I’ve been binge-watching a 2008 Israeli soap opera called “Srugim,” and it’s sparking some thoughts about religion.The title, “Srugim” [“suh-roo-geem”] is a Hebrew word that refers to a segment of strict-Orthodox Israeli Jews who are identifiable by the knitted kipa [yarmulke] worn by its male adherents. The series follows a group of 30-ish unmarried men and women who adhere to “Srugim” practices. Being single places them outside of the social mainstream of strict-Orthodox culture, where most women marry in their early 20s and begin having large families as soon as possible. The characters are all looking for love, but struggling to balance the cultural pressure toward marriage with their own needs for independence and autonomy. Their adherence to strict-Orthodoxy ranges from total immersion to a variety of adaptations to contemporary styles and social mores.
To be clear, this is not a documentary. Sometimes it’s serious, and sometimes it’s funny. Think of it as somewhat less comedic “Friends” set in a religious neighborhood in Jerusalem. Surely, as a TV drama, it presents a fictionalized view of Israeli religious and romantic life that is exaggerated for dramatic effect. As an outsider, I can neither debunk nor testify to the level of reality that “Srugim” presents. I can say that “Srugim’s” writers present a very sympathetic view of an Orthodox Jewish way of life and of the characters who are living it.
As for me, I am a person who once embraced a form of Judaism [of the Reform variety], and later moved away from the entire notion of religion as a positive force in my life. So, I began watching “Srugim” mostly as a linguistic exercise: It’s in Hebrew, with English subtitles, and as someone who once was semi-fluent, it’s a fun way to reacquaint myself with the language.
“Srugim” has also made me think about the role that religion plays in peoples’ lives. Orthodox Jewish religious customs are a central part of the show: the Friday-evening siren in Jerusalem that signals the beginning of the Sabbath; the prayers, songs and rituals that accompany Sabbath dinner; the rules governing sexual “purity” during a married woman’s menstrual cycle; the taboo on touching between unmarried men and women; and many more.
Watching all of it leaves me with conflicting thoughts. On one hand, I see people for whom strict religious rules create a comforting structure for their lives. The decisions are all made for them: when to marry, what kind of person to marry, and how to live day-to-day—with religious identity and rituals as the organizing principles. And when they’re not sure what to do [e.g., Is it okay to attend a funeral during the first seven days after one’s wedding?], they can just ask a rabbi. [And if one rabbi gives you a Talmudic interpretation that you dislike, you can just find another rabbi.] I can see the appeal of it: You have a set identity. The strict rules un-complicate things: You live in a cozy cocoon with people who share your identity. You are warmed by a sense of closeness with your deity, and you feel secure from the confusion of outside influences, because the rules are clear, and if you stick to them, everything will be all right. Who am I to scoff at what some people experience as a beautiful, soul-satisfying way of life?
On the other hand, the prescriptive nature of the characters’ lives is suffocating. One character—feeling the constrictions—makes the decision to become, officially, un-religious. I can see that it’s the path of least resistance to accept, as facts of life, the boundaries that these characters adhere to. But, in my view, the women in “Srugim” are far too accepting of dictates that limit their personal choices, and far too accommodating to men. [They cover their hair, worry about dressing modestly, and accept their status as second-class citizens in their religion.] Clearly, I would be a very lousy Orthodox Jew.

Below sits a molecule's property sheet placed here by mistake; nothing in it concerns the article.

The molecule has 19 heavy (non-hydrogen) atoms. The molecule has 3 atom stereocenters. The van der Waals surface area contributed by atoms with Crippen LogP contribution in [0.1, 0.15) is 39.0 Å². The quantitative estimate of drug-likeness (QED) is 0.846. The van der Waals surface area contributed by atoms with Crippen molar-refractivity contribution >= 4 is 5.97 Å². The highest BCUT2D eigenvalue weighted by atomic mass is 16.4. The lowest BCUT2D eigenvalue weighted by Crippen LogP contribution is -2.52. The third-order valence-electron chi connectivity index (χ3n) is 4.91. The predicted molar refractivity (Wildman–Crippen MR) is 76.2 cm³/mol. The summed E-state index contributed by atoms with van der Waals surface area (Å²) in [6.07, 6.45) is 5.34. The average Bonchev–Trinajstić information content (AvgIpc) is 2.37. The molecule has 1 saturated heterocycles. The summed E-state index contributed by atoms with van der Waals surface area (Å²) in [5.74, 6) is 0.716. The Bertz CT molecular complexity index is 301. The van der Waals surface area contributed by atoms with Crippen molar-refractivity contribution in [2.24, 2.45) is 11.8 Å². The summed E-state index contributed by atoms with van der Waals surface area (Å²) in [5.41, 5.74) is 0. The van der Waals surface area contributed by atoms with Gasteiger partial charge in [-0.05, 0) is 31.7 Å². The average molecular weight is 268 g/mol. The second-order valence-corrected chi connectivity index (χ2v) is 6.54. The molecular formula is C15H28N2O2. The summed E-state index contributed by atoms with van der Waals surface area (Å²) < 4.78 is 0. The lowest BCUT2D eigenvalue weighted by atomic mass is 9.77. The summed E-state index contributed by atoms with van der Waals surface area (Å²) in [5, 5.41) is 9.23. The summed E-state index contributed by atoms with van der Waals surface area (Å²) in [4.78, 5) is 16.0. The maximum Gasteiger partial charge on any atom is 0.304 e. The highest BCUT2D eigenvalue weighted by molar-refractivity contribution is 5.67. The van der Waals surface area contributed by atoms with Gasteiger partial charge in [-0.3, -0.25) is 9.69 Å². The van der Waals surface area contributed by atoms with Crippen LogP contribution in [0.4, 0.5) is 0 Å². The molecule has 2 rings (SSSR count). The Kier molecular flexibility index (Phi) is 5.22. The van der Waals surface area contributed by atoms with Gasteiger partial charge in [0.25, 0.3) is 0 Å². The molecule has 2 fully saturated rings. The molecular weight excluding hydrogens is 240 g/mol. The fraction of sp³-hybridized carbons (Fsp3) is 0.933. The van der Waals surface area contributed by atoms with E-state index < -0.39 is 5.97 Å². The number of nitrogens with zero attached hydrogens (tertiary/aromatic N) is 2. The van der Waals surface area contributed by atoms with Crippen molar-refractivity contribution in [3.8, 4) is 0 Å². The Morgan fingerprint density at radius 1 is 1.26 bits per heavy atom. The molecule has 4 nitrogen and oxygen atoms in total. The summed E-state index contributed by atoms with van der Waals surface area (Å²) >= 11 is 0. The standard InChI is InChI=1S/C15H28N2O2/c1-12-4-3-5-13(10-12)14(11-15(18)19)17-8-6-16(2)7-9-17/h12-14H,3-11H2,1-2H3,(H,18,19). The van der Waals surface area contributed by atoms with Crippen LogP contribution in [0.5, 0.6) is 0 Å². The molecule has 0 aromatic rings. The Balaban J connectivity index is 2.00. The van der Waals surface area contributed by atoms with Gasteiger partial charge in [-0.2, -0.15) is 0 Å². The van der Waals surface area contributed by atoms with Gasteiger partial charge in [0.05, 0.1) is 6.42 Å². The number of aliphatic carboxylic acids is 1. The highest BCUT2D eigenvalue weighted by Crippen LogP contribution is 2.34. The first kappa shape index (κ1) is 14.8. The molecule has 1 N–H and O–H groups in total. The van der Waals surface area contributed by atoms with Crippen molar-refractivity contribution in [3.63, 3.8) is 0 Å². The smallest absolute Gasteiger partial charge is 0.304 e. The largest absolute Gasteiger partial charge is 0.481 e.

Some reviewers—people closer to the Orthodox community, I suppose—have criticized “Srugim” for presenting a negative portrait of religious life. It’s true that some of the religious adherents seem clueless about life and need to consult a rabbi for advice on just about everything. But, as I see it, that’s satire and dramatic excess, not vitriol. On the other hand, the characters who try to leave the religious life are portrayed as the ones who are struggling the most by giving up something of importance. I imagine that religious critics of the series may have been objecting to inaccuracies in the portrayal of rituals and customs, and to the exaggerations that typify the soap opera genre. It would be understandable for insiders to worry that non-Jews might get a skewed view of Judaism from these departures from reality.
The acting and writing on “Srugim” are excellent. The characters seem like real people—and quite likeable, even when they hurt each other. They do that a lot—but that’s the nature of soap-opera.
And even though I completely reject—for myself—their dependence on religion for meaning and direction, I find myself rooting for their happiness. I even grudgingly respect their devotion to rituals that are inconvenient, limiting, and—to me–absurd.
Unfortunately, the series ended after two seasons, without wrapping up the story lines. And although I had a negative reaction to the too-important role played by religion in the characters’ lives, I found myself—surprisingly—disappointed to not know how their stories turned out. Did Yifat and Amir work out their problems and have children? Did Hodaya get sucked back into the religious life? Would Reut ever find love? We’ll never know. And I have to ask myself: Would I care as much if the characters were fundamentalist Christians, or Mormons, or Muslims?
Maybe I would. The bottom line is: I’m a sucker for a well-written, well-acted soap opera, no matter what language it’s in, where it’s set, or how different a life the people live from my own.